Diamonds come in all shapes, sizes, colors, and forms. Thus, some are better than others. Learn to understand general diamond quality, how diamond weight is determined, and how the cut of a gemstone can impact how much light is reflected, as well as the roles color and clarity have in a diamond’s appearance. To do so, we use the 4Cs of Diamonds.
What Are the 4Cs of Diamonds?
The 4Cs of diamonds are carat, cut, color, and clarity as determined by Gemological Institute of America (GIA) founder Robert Shipley. This globally accepted standard was developed in the early 1940s and is still used today by jewelers. By using the 4Cs, the experts at Hannoush Jewelers in Upstate New York will offer their best expertise and guidance when it comes to selecting the perfect diamond for any occasion while also helping our customers understand how and why prized diamonds are so special.
To figure out the weight of a diamond, jewelers use a unit of measurement called carats.
Jewelers weigh the diamond on a scale, measuring the gemstone in grams. The weight is then divided by 0.2 to find out the carat.
A diamond that weighs .5 grams is given a carat weight of 2.5. The greater the carat weight, the rarer and more valuable the diamond becomes.
Some people want the largest diamond available to them, while others are focused on choosing a diamond that looks great in a ring, earring, or necklace setting.
If carat size is a priority, the experts at Hannoush Jewelers can help you determine the proper carat size to fit your budget and or jewelry setting.
Many of our engagement rings can fit diamonds up to 5 carats, but each ring has different size constraints based on the size and the type of setting.
Prong settings can be manipulated to fit virtually any size diamond, but tension-set diamonds and bezel-set diamonds have more limitations on size.
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The term “cut” is often confused with diamond “shape” when referring to shapes like round brilliant or princess cut.
The quality of the proportions and symmetry of a diamond is how the cut is determined.
A diamond’s proportions make a considerable difference in how brightly it will shine.
An “ideal cut” allows the maximum amount of light to return through the top of the diamond.
Also taken into consideration for the cut are the depth, table size, crown height and angle, girdle thickness, and more.
After a rough diamond is mined, it is evaluated to determine its best possible cut so that the maximum clarity, color, and carat weight is maintained.
There are numerous cut grades used for diamonds, including: · Excellent: The rarest cut grade and reflects the most light. · Very good: This cut grade reflects nearly as much light as an excellent cut grade, but for a lower price. · Good: Reflects most of the light that enters the diamond, but not as much as a very good cut grade. · Fair: This cut grade may appear dull or even glassy and is very inexpensive.
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Color is one of the more noticeable attributes of a diamond and has a heavy impact on the price of the gemstone.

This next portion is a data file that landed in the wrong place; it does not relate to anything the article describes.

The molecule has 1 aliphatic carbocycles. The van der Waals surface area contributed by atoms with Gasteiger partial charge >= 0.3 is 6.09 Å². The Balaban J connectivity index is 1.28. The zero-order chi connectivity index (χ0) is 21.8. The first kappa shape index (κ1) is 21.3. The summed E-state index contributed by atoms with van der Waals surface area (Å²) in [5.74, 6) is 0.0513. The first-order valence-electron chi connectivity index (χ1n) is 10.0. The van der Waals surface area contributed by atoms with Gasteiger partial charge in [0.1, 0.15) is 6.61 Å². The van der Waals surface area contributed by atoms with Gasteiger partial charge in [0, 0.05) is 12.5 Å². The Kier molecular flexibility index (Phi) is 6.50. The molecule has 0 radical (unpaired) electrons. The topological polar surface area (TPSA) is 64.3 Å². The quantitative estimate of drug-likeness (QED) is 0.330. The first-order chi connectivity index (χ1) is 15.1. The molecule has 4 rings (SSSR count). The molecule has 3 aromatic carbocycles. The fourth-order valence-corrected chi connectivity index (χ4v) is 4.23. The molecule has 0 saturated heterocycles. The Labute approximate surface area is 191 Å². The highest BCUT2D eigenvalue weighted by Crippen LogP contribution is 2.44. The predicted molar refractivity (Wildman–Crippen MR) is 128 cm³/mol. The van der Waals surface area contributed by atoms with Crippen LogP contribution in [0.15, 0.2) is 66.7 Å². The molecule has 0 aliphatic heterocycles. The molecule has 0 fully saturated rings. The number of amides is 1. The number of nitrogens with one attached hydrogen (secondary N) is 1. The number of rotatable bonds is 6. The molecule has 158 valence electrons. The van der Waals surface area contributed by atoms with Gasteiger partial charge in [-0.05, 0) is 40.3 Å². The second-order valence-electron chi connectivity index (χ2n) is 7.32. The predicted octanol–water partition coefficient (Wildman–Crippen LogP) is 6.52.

The way diamonds are graded on color is a scale that ranges from D (best grade) to Z (worst grade). If a diamond is graded as a D, it means it is a colorless diamond and holds a lot of value.
If rated with Z, there is noticeable color — sometimes a yellowish tint — to the stone. The appearance of a color or tint will reduce the value and quality of the diamond.
To determine the color of the diamond, experts at Hannoush Jewelers will turn the diamond face-down on a white background in a well-lit room.
This process will make the color more apparent and help the jeweler to determine the color grade.
But some diamonds that are naturally colored — like champagne, red, or blue, which can lead to an increase in price.
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Diamonds are composed of mostly carbon.
During the heating process, other elements become trapped inside, giving each diamond its own unique fingerprint.
These inclusions help identify the clarity of the diamond and give it that amazing see-through finish.
Diamond graders use a 10x magnification lens to view diamonds so that the clarity can be determined.
Looking through this magnifying lens allows the jeweler to determine the clarity grade based on what they see.
A poor grade can indicate if a diamond is prone to chipping, cracking, or shattering.
Diamond clarity has multiple levels, including:
· Flawless (FL): Inclusions or blemishes are not visible to a skilled grader and are very expensive. · Internally Flawless (IF): There are no inclusions and only blemishes are visible to a skilled grader. · Very Very Slightly Included (VVS1 and VVS2): Inclusions are difficult for a skilled grader to see. · Very Slightly Included (VS1 and VS2): Inclusions are clearly visible but can be characterized as minor. · Slightly Included (SI1 and SI2): Inclusions are noticeable to a skilled grader. · Included (I1, I2, and I3): Inclusions are obvious and may affect transparency and brilliance.